Christian Horner, Team Principal, Red Bull Racing, Max Verstappen, Red Bull Racing
Photo by: Carl Bingham / Motorsport Images
“And then there’s team specific parts in that system. Some of those parts are OSC, so you supply details of those to the FIA, so other people can see them. But it’s all pretty straightforward what you can and can’t do, and it’s well defined.
“It’s a lot more controlled and regulated than it has been in the past, which is good. The range of things you can do now is limited, compared to a number of years ago.
“Some of the plumbing is specified as a standard supply part, or we supply details of lengths of piping and plumbing. The collector is car specific, as is the fuel cell. Mechanical parts are standardised, but with the bits around them you’ve got some level of freedom.”
After testing of the new cars kicked off in Barcelona, some teams experienced issues related to the primer pump.
Few details emerged in public, although Haas boss Gunther Steiner noted that on the first day of testing “in the morning we had a fuel pump issue, internal leakage in the fuel tank, so the pressure wasn’t right”.
Ferrari is also believed to have had an issue at the Bahrain test. The problem was investigated understood, and in conjunction with the FIA, countermeasures were put in place across the teams.
A formal public indication that there were concerns came after qualifying in Bahrain in an unusual document from race control.
It told the teams with cars in Q3: “For this event only and in contradiction to the requirements of Article 40.6 of the FIA F1 sporting regulations, you will be allowed to delay the covering of your cars one hour later than required in order to inspect the SSC fuel primer pump.”
In other words that extra hour before the cars went to bed overnight was provided expressly so that as a precautionary measure teams could look at the primer pump (cars not in Q3 could be inspected during the final session).
However, no overnight pump changes were noted by the FIA when the list of parts changed in parc ferme emerged just before the race.
“It was an extra inspection on the primer pump across the grid,” said Egginton. “It’s not specific to any team. And we had the opportunity to do that over the weekend, and I think will do for a couple of races, until people are happy with reliability.
“The FIA wanted to make sure that it wasn’t something which is a common fault. We’re pretty happy, we signed off a couple of pumps off in testing, we ran them here, we’ll take the opportunity to sign other pumps off.
Max Verstappen, Red Bull Racing RB18
Photo by: Steven Tee / Motorsport Images
“But with the format of the weekend you’ve got less time to work on the car. So it’s a sensible step to make sure that you’re okay, not delving into things that you don’t need to on a weekend. It’s quite challenging for the guys now, to get the cars turned around. You’ve got less time available to you.”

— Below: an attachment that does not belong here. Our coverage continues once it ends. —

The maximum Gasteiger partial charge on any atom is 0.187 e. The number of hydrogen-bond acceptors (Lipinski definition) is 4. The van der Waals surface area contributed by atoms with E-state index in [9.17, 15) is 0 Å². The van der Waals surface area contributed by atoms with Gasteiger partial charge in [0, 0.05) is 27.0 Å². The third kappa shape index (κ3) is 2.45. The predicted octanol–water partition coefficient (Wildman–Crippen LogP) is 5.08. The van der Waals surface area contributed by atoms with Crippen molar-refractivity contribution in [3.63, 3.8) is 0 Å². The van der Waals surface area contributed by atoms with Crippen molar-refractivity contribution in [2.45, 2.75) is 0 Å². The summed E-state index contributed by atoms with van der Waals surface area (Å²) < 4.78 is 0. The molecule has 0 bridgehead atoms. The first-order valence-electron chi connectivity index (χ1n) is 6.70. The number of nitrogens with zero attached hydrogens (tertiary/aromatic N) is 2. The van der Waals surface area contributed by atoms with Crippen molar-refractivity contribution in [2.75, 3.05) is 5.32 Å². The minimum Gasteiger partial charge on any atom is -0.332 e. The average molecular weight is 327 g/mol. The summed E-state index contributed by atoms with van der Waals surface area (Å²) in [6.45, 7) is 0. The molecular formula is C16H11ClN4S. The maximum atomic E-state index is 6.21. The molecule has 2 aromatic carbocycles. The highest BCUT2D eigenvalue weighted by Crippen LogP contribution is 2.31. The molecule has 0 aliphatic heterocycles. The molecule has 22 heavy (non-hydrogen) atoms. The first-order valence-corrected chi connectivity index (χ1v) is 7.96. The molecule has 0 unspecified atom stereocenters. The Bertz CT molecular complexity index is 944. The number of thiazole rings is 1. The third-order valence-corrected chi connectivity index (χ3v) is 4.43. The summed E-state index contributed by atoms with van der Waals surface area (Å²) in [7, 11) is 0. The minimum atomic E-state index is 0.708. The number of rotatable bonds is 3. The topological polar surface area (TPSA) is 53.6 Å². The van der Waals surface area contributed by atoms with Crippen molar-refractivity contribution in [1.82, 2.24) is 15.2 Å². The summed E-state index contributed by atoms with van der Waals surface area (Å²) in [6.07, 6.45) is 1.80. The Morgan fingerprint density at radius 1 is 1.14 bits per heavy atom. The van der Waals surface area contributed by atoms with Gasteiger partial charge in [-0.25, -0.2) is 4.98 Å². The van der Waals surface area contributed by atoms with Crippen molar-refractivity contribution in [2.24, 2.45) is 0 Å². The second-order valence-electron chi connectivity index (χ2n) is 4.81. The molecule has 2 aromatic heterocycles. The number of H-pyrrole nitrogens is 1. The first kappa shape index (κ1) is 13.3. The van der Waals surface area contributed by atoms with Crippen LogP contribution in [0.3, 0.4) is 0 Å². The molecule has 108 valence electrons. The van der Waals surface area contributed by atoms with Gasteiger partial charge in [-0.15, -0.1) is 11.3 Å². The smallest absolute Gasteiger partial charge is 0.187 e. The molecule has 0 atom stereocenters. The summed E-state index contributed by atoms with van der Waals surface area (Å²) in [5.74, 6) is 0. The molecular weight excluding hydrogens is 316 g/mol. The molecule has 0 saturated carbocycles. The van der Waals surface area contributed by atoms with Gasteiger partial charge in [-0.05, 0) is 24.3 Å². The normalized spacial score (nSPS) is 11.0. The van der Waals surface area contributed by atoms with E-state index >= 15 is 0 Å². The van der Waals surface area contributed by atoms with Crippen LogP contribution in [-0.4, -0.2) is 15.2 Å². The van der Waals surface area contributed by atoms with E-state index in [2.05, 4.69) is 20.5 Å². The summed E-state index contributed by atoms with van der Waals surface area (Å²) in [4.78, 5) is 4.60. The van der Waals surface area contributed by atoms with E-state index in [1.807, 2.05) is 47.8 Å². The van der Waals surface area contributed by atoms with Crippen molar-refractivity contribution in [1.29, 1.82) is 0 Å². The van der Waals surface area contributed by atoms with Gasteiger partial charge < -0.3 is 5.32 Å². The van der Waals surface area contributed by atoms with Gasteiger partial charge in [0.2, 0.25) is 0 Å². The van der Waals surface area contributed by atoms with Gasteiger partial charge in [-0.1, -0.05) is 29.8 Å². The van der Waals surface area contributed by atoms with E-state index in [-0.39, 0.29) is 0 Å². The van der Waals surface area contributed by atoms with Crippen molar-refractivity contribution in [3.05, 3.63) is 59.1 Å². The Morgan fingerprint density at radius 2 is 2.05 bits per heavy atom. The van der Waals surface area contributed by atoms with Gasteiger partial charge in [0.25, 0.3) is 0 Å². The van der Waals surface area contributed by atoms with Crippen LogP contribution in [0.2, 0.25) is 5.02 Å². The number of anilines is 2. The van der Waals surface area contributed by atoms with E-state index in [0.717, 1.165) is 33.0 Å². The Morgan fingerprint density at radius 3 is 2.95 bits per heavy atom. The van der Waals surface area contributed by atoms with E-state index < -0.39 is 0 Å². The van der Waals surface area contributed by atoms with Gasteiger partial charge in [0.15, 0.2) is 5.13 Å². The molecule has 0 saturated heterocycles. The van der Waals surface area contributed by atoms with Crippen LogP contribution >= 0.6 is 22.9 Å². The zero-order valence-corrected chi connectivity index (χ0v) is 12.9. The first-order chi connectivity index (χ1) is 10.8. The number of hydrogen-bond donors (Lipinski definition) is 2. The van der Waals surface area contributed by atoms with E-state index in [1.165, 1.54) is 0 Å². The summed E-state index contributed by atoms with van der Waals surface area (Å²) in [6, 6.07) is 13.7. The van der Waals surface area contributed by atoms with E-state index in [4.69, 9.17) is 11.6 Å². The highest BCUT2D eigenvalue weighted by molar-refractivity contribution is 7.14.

Intriguingly, just after the race Horner implied that the primer pump was not the issue that stopped the RB18s while confirming that the team did a pre-race inspection.
“Yes, we did,” he said when asked if the team took the opportunity offered. “But I think that was a general concern rather than specific to Red Bull. We just need to get the cars back, get the fuel system apart and understand, because we know the fuel was was in there.
“I think there have been some other issues that we’ve been made aware of. It was just an inspection that we wanted to double check.
“So of course it’s all subjective at the moment until we get the cars apart and understand exactly what’s caused the issue, and I suspect it’s similar on both cars, because it’s too close and too similar a failure.”
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There’s a good chance that whatever happened was temperature related. Sunday was the first time that the 2022 cars tackled a race distance with the new E10 fuel in real world conditions, with the drivers often behind other cars. Things like high brake and engine temperatures were an issue up and down the pitlane.
It was perhaps no co-incidence that the Red Bull failures happened just after the field had been under safety car conditions. In the past, we’ve seen cars to grind to a halt when something gets too hot when running slowly, especially early in the season.
Keeping fuel cool is always challenge for teams, for as the regulations note, “the use of any device on board the car to decrease the temperature of the fuel is forbidden”.
That rule apparently hails from the atmospheric engine era, when cooler fuel created a performance advantage that doesn’t apply as much to the current V6 turbos.
Fans now have to wait for an official analysis to emerge from Red Bull – and the team may be in a race to make any necessary fixes before next weekend’s Saudi Arabian GP.
Max Verstappen, Red Bull Racing RB18, retires
Photo by: Mark Sutton / Motorsport Images